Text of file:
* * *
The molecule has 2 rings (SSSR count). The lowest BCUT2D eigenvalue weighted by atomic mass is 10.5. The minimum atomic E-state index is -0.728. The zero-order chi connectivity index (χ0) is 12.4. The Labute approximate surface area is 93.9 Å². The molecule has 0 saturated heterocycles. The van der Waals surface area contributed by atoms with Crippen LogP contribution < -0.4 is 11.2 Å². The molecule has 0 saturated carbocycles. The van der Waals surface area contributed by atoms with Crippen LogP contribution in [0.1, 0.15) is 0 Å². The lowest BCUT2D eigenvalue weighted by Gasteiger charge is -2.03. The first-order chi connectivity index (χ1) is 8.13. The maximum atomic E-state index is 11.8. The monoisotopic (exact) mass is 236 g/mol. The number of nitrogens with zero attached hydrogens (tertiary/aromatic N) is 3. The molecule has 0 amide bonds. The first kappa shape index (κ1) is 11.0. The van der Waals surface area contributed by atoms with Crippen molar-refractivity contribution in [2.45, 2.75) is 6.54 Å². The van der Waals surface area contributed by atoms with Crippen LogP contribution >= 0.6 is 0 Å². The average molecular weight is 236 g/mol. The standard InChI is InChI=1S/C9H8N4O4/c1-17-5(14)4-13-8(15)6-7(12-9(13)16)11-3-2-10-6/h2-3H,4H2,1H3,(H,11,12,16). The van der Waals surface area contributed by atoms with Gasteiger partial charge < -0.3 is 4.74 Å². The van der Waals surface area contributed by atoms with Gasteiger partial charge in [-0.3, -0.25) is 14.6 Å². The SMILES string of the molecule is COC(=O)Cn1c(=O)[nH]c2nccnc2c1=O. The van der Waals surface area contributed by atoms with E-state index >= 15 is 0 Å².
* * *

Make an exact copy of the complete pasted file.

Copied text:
The molecule has 2 rings (SSSR count). The lowest BCUT2D eigenvalue weighted by atomic mass is 10.5. The minimum atomic E-state index is -0.728. The zero-order chi connectivity index (χ0) is 12.4. The Labute approximate surface area is 93.9 Å². The molecule has 0 saturated heterocycles. The van der Waals surface area contributed by atoms with Crippen LogP contribution < -0.4 is 11.2 Å². The molecule has 0 saturated carbocycles. The van der Waals surface area contributed by atoms with Crippen LogP contribution in [0.1, 0.15) is 0 Å². The lowest BCUT2D eigenvalue weighted by Gasteiger charge is -2.03. The first-order chi connectivity index (χ1) is 8.13. The maximum atomic E-state index is 11.8. The monoisotopic (exact) mass is 236 g/mol. The number of nitrogens with zero attached hydrogens (tertiary/aromatic N) is 3. The molecule has 0 amide bonds. The first kappa shape index (κ1) is 11.0. The van der Waals surface area contributed by atoms with Crippen molar-refractivity contribution in [2.45, 2.75) is 6.54 Å². The van der Waals surface area contributed by atoms with Crippen LogP contribution >= 0.6 is 0 Å². The average molecular weight is 236 g/mol. The standard InChI is InChI=1S/C9H8N4O4/c1-17-5(14)4-13-8(15)6-7(12-9(13)16)11-3-2-10-6/h2-3H,4H2,1H3,(H,11,12,16). The van der Waals surface area contributed by atoms with Gasteiger partial charge < -0.3 is 4.74 Å². The van der Waals surface area contributed by atoms with Gasteiger partial charge in [-0.3, -0.25) is 14.6 Å². The SMILES string of the molecule is COC(=O)Cn1c(=O)[nH]c2nccnc2c1=O. The van der Waals surface area contributed by atoms with E-state index >= 15 is 0 Å².